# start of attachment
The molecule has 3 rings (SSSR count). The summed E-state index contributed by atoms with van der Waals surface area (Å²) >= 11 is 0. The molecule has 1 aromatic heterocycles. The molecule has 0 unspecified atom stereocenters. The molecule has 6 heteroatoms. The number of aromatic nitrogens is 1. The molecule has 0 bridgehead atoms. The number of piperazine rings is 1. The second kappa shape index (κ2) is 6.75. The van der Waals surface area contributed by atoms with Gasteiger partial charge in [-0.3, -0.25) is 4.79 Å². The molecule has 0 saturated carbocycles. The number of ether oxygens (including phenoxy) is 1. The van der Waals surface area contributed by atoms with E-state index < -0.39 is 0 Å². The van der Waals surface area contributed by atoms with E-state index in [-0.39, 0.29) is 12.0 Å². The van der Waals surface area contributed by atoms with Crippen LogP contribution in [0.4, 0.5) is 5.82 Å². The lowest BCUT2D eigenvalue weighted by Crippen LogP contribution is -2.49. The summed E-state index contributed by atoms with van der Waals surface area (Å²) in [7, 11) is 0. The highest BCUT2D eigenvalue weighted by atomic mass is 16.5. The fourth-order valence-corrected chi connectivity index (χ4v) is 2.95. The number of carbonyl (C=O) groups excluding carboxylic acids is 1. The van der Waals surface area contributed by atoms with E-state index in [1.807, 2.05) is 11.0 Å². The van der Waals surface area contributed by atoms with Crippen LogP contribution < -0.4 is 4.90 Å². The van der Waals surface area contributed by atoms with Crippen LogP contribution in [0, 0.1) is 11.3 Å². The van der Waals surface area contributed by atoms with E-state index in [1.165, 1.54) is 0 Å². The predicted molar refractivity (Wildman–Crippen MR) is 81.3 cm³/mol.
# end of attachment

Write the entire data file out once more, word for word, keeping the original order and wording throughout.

The molecule has 3 rings (SSSR count). The summed E-state index contributed by atoms with van der Waals surface area (Å²) >= 11 is 0. The molecule has 1 aromatic heterocycles. The molecule has 0 unspecified atom stereocenters. The molecule has 6 heteroatoms. The number of aromatic nitrogens is 1. The molecule has 0 bridgehead atoms. The number of piperazine rings is 1. The second kappa shape index (κ2) is 6.75. The van der Waals surface area contributed by atoms with Gasteiger partial charge in [-0.3, -0.25) is 4.79 Å². The molecule has 0 saturated carbocycles. The number of ether oxygens (including phenoxy) is 1. The van der Waals surface area contributed by atoms with E-state index < -0.39 is 0 Å². The van der Waals surface area contributed by atoms with E-state index in [-0.39, 0.29) is 12.0 Å². The van der Waals surface area contributed by atoms with Crippen LogP contribution in [0.4, 0.5) is 5.82 Å². The lowest BCUT2D eigenvalue weighted by Crippen LogP contribution is -2.49. The summed E-state index contributed by atoms with van der Waals surface area (Å²) in [7, 11) is 0. The highest BCUT2D eigenvalue weighted by atomic mass is 16.5. The fourth-order valence-corrected chi connectivity index (χ4v) is 2.95. The number of carbonyl (C=O) groups excluding carboxylic acids is 1. The van der Waals surface area contributed by atoms with E-state index in [1.807, 2.05) is 11.0 Å². The van der Waals surface area contributed by atoms with Crippen LogP contribution < -0.4 is 4.90 Å². The van der Waals surface area contributed by atoms with Crippen LogP contribution in [0, 0.1) is 11.3 Å². The van der Waals surface area contributed by atoms with E-state index in [1.165, 1.54) is 0 Å². The predicted molar refractivity (Wildman–Crippen MR) is 81.3 cm³/mol.